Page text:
NASA Administrator Urges More Women Leaders In Science

June 29, 2016
Bias against women taking leadership roles is deeply rooted.

Reflecting on women in science and tech, NASA Deputy Administrator Dava Newman notes that fewer than one-third of the agency’s scientists, and just over one-fifth of its engineers, are women, and calls the situation “atrocious,” according to an article from USA Today.  Newman was speaking at NASA headquarters as part of the “United State of Women” Summit.

Though female students now outnumber men on college campuses, according to the article, the percentage of girls taking Advanced Placement (AP) computer science remains low and young women are not earning as many math and science degrees. Women reportedly earned just 21% of computer science doctoral degrees in 2014, the same number as a decade earlier. In only a few areas – biological/agricultural sciences, social sciences and psychology – have women earned more science-focused doctoral degrees. Newman suggests that schools make STEM field pathways less cutthroat and STEM courses more exploratory.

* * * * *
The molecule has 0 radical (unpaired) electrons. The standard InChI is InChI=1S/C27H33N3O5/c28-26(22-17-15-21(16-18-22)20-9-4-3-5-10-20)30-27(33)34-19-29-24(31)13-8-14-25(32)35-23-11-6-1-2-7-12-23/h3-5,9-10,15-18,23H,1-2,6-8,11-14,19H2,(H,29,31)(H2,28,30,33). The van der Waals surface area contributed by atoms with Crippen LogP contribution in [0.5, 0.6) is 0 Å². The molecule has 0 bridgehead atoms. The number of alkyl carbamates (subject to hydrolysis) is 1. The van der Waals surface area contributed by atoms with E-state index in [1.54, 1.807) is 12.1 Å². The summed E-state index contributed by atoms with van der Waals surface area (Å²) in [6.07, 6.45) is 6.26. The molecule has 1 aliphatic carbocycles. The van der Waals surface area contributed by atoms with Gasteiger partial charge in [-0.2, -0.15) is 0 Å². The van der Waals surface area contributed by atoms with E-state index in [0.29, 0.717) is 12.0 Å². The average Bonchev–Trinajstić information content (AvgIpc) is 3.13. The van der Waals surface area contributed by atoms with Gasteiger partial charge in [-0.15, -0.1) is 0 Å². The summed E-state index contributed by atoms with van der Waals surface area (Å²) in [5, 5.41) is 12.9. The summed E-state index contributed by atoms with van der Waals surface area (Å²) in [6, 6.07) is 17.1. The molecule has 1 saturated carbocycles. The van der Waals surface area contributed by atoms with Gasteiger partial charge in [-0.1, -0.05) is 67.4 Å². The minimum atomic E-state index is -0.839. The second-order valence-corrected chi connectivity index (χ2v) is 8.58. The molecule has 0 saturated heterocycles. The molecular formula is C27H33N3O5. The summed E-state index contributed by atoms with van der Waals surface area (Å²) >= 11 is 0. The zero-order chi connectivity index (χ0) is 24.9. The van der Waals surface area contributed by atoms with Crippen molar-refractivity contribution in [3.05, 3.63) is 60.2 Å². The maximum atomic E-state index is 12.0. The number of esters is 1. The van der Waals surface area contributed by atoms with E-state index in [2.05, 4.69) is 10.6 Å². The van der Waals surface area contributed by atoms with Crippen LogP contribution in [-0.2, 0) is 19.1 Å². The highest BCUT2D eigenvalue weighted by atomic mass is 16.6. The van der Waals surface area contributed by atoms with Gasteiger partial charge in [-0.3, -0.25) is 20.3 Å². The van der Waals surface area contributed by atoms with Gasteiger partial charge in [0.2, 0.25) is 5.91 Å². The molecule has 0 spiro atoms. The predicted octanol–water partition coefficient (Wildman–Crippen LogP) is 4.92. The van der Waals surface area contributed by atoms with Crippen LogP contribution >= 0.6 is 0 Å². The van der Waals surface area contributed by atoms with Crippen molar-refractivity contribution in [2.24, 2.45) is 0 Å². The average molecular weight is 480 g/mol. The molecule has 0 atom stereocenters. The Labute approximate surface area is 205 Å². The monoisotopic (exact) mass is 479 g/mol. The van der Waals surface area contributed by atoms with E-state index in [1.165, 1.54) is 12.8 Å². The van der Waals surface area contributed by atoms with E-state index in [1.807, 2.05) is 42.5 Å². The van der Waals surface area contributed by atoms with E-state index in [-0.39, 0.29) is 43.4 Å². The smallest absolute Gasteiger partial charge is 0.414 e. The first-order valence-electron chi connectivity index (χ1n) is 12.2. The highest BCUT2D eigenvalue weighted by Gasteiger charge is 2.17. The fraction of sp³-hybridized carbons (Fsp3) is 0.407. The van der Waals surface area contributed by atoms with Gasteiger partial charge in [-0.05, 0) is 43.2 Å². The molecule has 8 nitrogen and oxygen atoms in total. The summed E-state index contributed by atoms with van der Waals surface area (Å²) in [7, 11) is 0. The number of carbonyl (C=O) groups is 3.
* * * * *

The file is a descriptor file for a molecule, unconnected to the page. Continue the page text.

Read the entire article here.

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